How to put your /nix directory on a separate device

Date 2019-09-14

In this Tutorial, we explain why and how to put your /nix directory on a separate drive than the one where / is located. This might seem simple to some, but there are some caveats and there is no abundance of clear guides on using nix.

Why

If you've set up your machine like I have, it looks something like this:

$ lsblk
NAME        MAJ:MIN RM   SIZE RO TYPE MOUNTPOINT
nvme0n1     259:0    0   477G  0 disk 
├─nvme0n1p1 259:1    0   550M  0 part /boot
├─nvme0n1p2 259:2    0   128G  0 part /
├─nvme0n1p3 259:3    0    32G  0 part [SWAP]
└─nvme0n1p4 259:4    0 316.4G  0 part /home

You have a /boot partition because you use UEFI, a root (/) partition that is too small (or too big because you've run into a problem with having too small of a root partition before), a /home partition and optionally a swap partition.

This means that your /nix directory resides on the root (/) partition. Because your /nix directory tends to become bigger as time goes on, and any space on your root (/) partition cannot be used for your /home partition, you may want to put the /nix directory on its own partition.

How

Disclaimer: I use Arch Linux, adapt the guide for your own setup as needed.

In my case, I added an extra HDD to my setup when I built my computer, for extra storage. This means that my setup looks something like this:

$ lsblk
NAME        MAJ:MIN RM   SIZE RO TYPE MOUNTPOINT
sda           8:0    0   1.8T  0 disk 
└─sda1        8:1    0   1.8T  0 part /nix
nvme0n1     259:0    0   477G  0 disk 
├─nvme0n1p1 259:1    0   550M  0 part /boot
├─nvme0n1p2 259:2    0   128G  0 part /
├─nvme0n1p3 259:3    0    32G  0 part [SWAP]
└─nvme0n1p4 259:4    0 316.4G  0 part /home

I have a nice big HDD at /dev/sda and partitioned it with a single partition: /dev/sda1. I will explain how I put my /nix directory on it, but if you are following along, make sure that you choose the right device and partition for yourself. On many setups, /dev/sda is the device that hosts your operating system, and you do not want to mess that up.

First we need to choose a filesystem for the partition. I chose ext4:

mkfs.ext4 /dev/sda1

Next, we will want to mount it somewhere else, like at /media/hdda so we can prepare the drive.

mkdir /media/hdda
mount /dev/sda1 /media/hdda

We can't just mount /dev/sda1 at /nix because then the files that are currently in /nix will be hidden and not put on the partition.

We want to copy our entire /nix directory into /media/hdda so that the two directories are equal. First we need to stop the nix daemon to make sure that the nix database is flushed:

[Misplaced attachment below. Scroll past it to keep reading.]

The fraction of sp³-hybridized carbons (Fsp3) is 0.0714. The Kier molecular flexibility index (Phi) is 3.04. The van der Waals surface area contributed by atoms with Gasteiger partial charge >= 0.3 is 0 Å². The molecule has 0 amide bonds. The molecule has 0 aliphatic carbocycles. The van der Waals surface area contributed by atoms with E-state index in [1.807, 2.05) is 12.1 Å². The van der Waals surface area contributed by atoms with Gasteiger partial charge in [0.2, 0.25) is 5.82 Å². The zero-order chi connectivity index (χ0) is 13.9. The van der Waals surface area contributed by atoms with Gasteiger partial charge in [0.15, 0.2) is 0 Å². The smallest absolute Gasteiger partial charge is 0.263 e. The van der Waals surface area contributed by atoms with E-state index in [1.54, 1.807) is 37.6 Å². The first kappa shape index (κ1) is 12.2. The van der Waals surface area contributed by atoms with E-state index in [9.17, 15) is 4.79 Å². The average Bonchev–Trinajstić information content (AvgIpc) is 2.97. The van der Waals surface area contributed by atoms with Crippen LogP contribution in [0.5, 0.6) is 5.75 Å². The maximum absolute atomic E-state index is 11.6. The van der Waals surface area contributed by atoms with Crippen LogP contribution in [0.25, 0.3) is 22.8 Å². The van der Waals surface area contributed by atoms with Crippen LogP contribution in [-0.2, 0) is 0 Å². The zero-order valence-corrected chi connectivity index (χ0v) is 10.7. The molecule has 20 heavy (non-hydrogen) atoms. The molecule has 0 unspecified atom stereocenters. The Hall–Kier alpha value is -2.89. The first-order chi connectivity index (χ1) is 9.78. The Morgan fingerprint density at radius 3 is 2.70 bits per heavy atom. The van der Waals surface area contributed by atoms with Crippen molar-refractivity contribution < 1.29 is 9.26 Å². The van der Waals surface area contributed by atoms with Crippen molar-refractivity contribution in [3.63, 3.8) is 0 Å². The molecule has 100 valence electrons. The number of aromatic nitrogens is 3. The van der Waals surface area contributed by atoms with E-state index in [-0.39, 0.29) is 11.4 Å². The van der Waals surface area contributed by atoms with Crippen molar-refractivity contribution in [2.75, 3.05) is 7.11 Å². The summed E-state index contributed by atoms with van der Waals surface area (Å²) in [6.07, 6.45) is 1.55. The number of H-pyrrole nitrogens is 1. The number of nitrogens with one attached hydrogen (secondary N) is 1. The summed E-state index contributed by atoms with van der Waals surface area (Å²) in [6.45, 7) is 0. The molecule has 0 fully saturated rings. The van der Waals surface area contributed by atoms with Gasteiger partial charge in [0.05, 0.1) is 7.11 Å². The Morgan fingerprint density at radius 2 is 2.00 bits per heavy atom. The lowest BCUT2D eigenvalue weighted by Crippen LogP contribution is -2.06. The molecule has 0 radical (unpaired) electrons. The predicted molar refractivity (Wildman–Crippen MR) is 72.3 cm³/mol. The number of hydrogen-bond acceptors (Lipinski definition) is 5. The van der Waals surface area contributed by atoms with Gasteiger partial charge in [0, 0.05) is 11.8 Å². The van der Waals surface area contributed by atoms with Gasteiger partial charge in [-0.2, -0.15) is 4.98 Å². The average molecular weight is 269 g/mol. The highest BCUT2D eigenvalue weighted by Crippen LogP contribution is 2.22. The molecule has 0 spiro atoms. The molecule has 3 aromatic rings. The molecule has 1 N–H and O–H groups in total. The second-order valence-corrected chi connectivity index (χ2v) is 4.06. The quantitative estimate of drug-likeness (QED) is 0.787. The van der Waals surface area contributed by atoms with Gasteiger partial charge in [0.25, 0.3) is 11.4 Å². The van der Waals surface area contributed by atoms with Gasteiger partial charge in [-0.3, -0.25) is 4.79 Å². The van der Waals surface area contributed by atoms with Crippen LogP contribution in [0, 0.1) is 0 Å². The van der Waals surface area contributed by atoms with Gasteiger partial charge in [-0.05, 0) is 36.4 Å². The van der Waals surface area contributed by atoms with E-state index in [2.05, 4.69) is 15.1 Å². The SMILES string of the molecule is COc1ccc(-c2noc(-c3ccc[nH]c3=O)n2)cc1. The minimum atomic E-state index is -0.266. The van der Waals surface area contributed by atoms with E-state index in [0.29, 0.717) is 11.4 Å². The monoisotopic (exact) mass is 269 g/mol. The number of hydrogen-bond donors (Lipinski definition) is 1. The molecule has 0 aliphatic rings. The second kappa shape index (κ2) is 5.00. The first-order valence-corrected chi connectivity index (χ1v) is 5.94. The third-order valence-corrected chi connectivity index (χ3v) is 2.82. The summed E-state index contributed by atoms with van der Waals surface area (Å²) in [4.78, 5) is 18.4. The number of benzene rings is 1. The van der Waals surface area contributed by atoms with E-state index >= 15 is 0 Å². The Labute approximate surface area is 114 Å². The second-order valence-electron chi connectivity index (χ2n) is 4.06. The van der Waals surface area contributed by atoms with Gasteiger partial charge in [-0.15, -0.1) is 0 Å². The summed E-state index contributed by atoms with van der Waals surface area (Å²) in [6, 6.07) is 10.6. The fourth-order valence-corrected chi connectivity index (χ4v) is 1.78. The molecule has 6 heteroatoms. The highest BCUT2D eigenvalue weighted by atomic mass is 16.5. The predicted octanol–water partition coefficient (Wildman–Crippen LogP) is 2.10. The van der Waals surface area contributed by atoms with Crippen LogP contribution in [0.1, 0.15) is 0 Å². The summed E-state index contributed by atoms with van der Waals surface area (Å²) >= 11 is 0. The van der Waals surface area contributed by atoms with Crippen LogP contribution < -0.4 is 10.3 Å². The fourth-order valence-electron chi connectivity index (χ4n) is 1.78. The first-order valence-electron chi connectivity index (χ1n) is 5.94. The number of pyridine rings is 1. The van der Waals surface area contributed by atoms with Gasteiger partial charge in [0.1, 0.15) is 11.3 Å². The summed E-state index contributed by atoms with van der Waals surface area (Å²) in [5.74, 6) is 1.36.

systemctl stop nix-daemon.socket

Then we can copy the current /nix directory. We need to make sure that the symlinks are preserved with --links and that directories are copied recursively with --recursive.

rsync --recursive --links /nix/ /media/hdda/ # Don't forget the trailing slashes

Now check that /media/hdda has the contents of your /nix directory and then unmount that device.

umount /media/hdda

Now comes the dangerous part. We will remove the current /nix directory to prepare it for mounting:

rm -rf /nix

Then we have to remake it to be able to mount anything on it, and mount it:

mkdir /nix
mount /dev/sda1 /nix

Now the /nix directory should be mounted correctly.

You might see some warnings like these:

WARNING: bad ownership on /nix/var/nix/profiles/per-user/syd
WARNING: bad ownership on /nix/var/nix/gcroots/per-user/syd
Nix: WARNING: bad ownership on /nix/var/nix/profiles/per-user/syd, should be 1000
Nix: WARNING: bad ownership on /nix/var/nix/gcroots/per-user/syd, should be 1000
Nix: WARNING: bad ownership on /nix/var/nix/profiles/per-user/syd, should be 1000
Nix: WARNING: bad ownership on /nix/var/nix/gcroots/per-user/syd, should be 1000

To fix them, we have to re-do some ownership:

sudo chown -R 1000 /nix/var/nix/gcroots/per-user/syd /nix/var/nix/profiles/per-user/syd
# Do that for each of the users that you get warnings for.

The last step is to make sure that this mounting happens automatically on boot. First we need to figure out what the UUID of the device is:

lsblk -fs
NAME      FSTYPE LABEL UUID                                 FSAVAIL FSUSE% MOUNTPOINT
sda1      ext4        273e9ea9-ade1-4df3-8358-94a3e9c91fae    1.7T     7% /nix
└─sda                                                                      
...

Then we put the following line in /etc/fstab:

# /dev/sda1
UUID=273e9ea9-ade1-4df3-8358-94a3e9c91fae	/nix     	ext4      	rw,relatime	0 2

Now reboot to try it out. If anything goes wrong during boot, just comment out this line and reboot. You can then run journalctl -u nix.mount to figure out what went wrong. Most likely you'll have messed up something in the line you added, like the UUID or the filesystem that you used.

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